The National Institute of Standards and Technology (NIST) and the National Cancer Institute (NCI) of the National Institutes of Health have begun a program to develop measurement assessment materials needed to evaluate and assess advanced proteomic technologies, such as mass spectrometry, that will play a large role in the discovery and validation of cancer-related proteins found in readily accessible body fluids.
The discovery that the appearance of specific proteins (or changes in the structure or concentration of a protein) in body fluids could be associated with the presence of particular cancers goes back to the 19th century, but actually identifying and validating these proteins has been difficult.
Humans are estimated to have roughly 400,000 different proteins, with the specifics constantly changing with age, health and environment.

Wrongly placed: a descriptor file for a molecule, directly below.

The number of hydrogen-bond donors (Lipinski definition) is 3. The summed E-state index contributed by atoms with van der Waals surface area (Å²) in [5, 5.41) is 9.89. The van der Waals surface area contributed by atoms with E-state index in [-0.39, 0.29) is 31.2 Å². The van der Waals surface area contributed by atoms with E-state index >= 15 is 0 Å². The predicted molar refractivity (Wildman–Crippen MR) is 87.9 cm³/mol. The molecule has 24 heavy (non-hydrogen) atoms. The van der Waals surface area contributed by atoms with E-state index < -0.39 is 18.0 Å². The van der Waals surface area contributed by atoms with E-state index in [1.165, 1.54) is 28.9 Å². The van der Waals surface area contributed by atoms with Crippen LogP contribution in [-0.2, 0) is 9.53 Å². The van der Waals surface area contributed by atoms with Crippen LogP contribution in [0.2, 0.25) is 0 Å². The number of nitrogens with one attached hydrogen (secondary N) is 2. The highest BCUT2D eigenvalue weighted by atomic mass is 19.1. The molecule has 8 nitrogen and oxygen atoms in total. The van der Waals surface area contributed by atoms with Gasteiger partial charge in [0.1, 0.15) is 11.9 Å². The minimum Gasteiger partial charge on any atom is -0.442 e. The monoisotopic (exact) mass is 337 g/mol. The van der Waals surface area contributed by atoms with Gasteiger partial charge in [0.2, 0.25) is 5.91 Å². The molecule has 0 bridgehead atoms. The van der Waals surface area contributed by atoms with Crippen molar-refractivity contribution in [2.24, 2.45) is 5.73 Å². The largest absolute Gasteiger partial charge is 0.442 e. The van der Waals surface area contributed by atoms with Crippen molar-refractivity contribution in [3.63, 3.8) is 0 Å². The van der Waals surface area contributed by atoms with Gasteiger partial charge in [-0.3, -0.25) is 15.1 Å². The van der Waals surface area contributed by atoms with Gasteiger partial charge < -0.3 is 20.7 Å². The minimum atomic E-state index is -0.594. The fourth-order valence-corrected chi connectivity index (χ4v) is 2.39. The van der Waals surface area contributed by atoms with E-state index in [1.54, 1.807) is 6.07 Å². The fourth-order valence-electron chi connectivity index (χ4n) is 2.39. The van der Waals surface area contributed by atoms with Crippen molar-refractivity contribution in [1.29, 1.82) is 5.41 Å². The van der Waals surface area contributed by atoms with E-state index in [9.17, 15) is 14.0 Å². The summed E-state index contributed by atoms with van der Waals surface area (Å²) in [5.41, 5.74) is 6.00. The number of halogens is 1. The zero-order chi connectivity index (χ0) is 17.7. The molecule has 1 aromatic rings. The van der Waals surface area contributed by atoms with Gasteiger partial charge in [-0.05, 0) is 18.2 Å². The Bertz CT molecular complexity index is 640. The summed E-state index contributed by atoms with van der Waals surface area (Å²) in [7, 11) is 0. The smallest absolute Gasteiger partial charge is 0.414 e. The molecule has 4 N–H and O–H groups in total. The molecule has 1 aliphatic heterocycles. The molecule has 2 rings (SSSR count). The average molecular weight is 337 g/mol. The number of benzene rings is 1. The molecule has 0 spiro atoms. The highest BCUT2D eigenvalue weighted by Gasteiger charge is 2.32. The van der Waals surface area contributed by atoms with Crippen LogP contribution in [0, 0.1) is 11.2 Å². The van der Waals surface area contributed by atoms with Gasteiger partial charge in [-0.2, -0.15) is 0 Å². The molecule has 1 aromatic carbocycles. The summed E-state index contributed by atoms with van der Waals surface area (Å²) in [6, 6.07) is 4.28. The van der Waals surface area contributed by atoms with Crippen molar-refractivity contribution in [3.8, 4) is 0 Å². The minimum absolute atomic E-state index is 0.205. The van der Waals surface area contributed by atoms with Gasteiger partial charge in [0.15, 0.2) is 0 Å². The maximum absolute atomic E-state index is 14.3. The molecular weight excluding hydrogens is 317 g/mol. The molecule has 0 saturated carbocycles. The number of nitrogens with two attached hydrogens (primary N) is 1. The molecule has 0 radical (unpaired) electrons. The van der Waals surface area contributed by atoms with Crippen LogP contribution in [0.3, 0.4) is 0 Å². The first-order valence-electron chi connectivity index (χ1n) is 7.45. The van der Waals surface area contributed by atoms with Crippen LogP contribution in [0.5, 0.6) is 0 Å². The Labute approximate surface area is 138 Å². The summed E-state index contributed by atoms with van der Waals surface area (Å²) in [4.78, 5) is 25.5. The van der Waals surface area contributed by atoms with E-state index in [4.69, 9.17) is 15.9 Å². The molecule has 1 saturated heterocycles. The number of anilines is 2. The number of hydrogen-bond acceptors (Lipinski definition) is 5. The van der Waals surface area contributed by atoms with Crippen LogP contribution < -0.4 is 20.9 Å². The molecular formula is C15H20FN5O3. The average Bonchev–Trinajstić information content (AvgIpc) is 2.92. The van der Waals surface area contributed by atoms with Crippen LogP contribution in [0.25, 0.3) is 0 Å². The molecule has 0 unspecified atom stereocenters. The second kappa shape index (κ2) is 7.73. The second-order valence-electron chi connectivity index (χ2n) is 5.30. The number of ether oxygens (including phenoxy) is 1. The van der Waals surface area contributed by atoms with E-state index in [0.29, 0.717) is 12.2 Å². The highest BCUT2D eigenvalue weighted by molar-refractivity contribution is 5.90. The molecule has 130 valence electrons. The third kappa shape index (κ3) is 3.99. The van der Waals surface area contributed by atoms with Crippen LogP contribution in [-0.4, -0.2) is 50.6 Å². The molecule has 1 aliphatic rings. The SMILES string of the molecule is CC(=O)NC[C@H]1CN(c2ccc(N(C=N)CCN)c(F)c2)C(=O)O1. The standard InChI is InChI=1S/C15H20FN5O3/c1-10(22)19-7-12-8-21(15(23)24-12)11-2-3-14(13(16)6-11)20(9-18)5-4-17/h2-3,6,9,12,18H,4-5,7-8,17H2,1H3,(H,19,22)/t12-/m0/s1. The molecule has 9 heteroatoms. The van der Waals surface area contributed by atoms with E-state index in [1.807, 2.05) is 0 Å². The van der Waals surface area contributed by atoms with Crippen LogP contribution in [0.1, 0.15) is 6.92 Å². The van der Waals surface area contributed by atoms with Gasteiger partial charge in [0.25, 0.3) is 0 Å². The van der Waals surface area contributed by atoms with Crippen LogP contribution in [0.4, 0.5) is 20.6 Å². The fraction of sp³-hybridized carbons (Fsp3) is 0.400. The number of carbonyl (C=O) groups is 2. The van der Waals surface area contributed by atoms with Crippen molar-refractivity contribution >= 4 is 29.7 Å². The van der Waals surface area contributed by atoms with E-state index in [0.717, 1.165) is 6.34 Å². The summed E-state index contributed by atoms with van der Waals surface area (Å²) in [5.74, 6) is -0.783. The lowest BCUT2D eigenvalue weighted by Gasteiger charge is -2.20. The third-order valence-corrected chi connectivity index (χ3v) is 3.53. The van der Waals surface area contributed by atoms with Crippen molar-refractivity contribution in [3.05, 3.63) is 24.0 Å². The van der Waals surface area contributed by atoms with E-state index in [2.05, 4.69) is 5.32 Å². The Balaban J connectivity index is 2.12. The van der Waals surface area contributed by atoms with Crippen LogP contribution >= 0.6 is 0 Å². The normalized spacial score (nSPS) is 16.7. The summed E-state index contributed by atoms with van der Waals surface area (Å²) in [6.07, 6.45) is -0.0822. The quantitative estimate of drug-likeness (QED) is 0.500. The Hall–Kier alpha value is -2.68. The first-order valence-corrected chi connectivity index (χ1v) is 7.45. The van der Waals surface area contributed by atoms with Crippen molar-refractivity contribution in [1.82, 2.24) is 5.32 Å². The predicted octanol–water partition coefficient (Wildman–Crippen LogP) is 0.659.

In the 159 years since the discovery of the first protein cancer biomarker, only nine proteins have been approved by the Food and Drug Administration as diagnostic markers for cancer.
The rapidly developing field of proteomics-the large-scale study of proteins and their interactions through methods such as multidimensional separations, mass spectrometry and protein arrays-could significantly advance the search for cancer-related proteins.
NCI has begun a $104 million, 5-year program called the Clinical Proteomic Technology Initiative for Cancer to refine and standardize proteomic technologies, reagents and methods to establish the measurement technology needed to validate protein discoveries and move these technologies into a clinical setting.
Under an agreement finalized on May 5, NIST will develop a measurement assessment material composed of proteins mimicking the complexity and dynamic range of the human plasma proteome.
The mixtures will be used as references by the network of research centers organized by the NCI to evaluate existing proteomic technologies and develop new ones.
NIST also will assist in the overall study design and, as research progresses, develop more advanced proteomic reference materials.
Examples may include well-characterized human plasma and other clinical specimens, standard test data sets and a mass spectra library of peptides from human plasma proteins.